It's sort of like the infamous 'beer and popcorn' complaint about the Child Tax Credit idea. Sure, we want our graduates to spend that money on getting out of debt, but there are other expenses that jump to the front of the queue, especially expenses that involve staying alive.
So, let's move on to the bad.
In 2007, the epitome of Wall's post-secondary education program was to give all high school graduates $2,000 over four years to knock $500 of their yearly tuition. So, looking at the average, Premier Wall gives new students an average tuition of $5,894 a year...And only if they're coming directly from high school to university.
Though, Wall apparently does understand post-secondary education to a degree. After all, in 2011, when responding to the NDP's platform of reinstating a tuition freeze, Wall had this to say:
"We’ve seen huge increases when freezes inevitably come off."
Well, he's certainly living up to that expected vision of what happens when a tuition freeze disappears. Wall also warned that tuition freezes place a university in trouble if a government doesn't live up to it's funding commitments under a freeze.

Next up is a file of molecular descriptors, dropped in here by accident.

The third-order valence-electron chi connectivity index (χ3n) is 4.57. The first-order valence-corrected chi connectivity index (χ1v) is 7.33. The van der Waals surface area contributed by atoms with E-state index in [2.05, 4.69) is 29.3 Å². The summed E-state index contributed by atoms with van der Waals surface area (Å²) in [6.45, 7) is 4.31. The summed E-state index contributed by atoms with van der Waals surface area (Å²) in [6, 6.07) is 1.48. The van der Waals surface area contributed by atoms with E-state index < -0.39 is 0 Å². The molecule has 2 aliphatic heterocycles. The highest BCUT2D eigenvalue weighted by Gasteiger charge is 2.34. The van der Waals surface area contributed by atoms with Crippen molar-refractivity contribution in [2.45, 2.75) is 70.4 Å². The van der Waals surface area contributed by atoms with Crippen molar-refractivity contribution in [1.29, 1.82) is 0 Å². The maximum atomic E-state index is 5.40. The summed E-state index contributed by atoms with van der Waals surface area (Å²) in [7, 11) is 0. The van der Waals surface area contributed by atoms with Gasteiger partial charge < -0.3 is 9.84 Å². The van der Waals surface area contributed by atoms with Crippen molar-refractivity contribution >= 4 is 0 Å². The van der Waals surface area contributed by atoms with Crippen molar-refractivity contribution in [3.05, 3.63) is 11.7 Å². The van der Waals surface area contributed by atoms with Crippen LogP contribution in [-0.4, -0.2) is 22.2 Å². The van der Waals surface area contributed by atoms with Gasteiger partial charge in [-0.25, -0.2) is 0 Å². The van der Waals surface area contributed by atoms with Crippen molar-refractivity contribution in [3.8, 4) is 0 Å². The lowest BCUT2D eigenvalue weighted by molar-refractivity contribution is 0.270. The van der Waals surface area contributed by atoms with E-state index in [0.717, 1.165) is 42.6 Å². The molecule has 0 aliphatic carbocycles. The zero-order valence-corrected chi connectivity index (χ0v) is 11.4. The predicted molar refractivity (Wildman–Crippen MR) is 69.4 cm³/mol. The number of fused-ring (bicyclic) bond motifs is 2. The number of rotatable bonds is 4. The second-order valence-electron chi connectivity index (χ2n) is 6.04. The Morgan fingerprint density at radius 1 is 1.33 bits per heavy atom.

Were we not paying attention when he was making these comments? He basically laid out, par for the course, what was going to happen to post-secondary education. A untrustworthy government backing out of financial commitments to the universities, and huge increases to tuition in a post-freeze era.
Does this mean every time Wall rings a warning bell about something, we should be nailing down the hatches and waiting for when his government brings that exact scenario to fruition?
After all, Wall's 2011 election platform talked about increased funding to post-secondary institutions; yet we've heard for the last two years, if not more, how the government is not providing adequate funding. After all, the UofS is currently looking for ways to shave 10% of its current budget to avoid a potential $40 million dollar shortfall by 2016; and they're doing so by looking for people to layoff.
I need to have a side note here, just for a moment. Wall's underfunding of post-secondary institutions is only part of the problem. The other part is the administration of these post-secondary institutions. Ilene Busch-Vishniac, President of the University of Saskatchewan, made waves when she announced that hers (and other key administrators) salaries, benefits, and bonuses were not on the chopping block.
In addition to her $400,000 a year salary, Busch-Vishniac also receives the following perks:
- $12,000 per year allowance for a vehicle
- $7,500 per year allowance on financial and tax assistance,
- 6 weeks of paid vacation a year
- 1 Rent-free home (though, technically, it's a mansion and it's located on Campus)
- $253.49 a month for health and dental insurance plan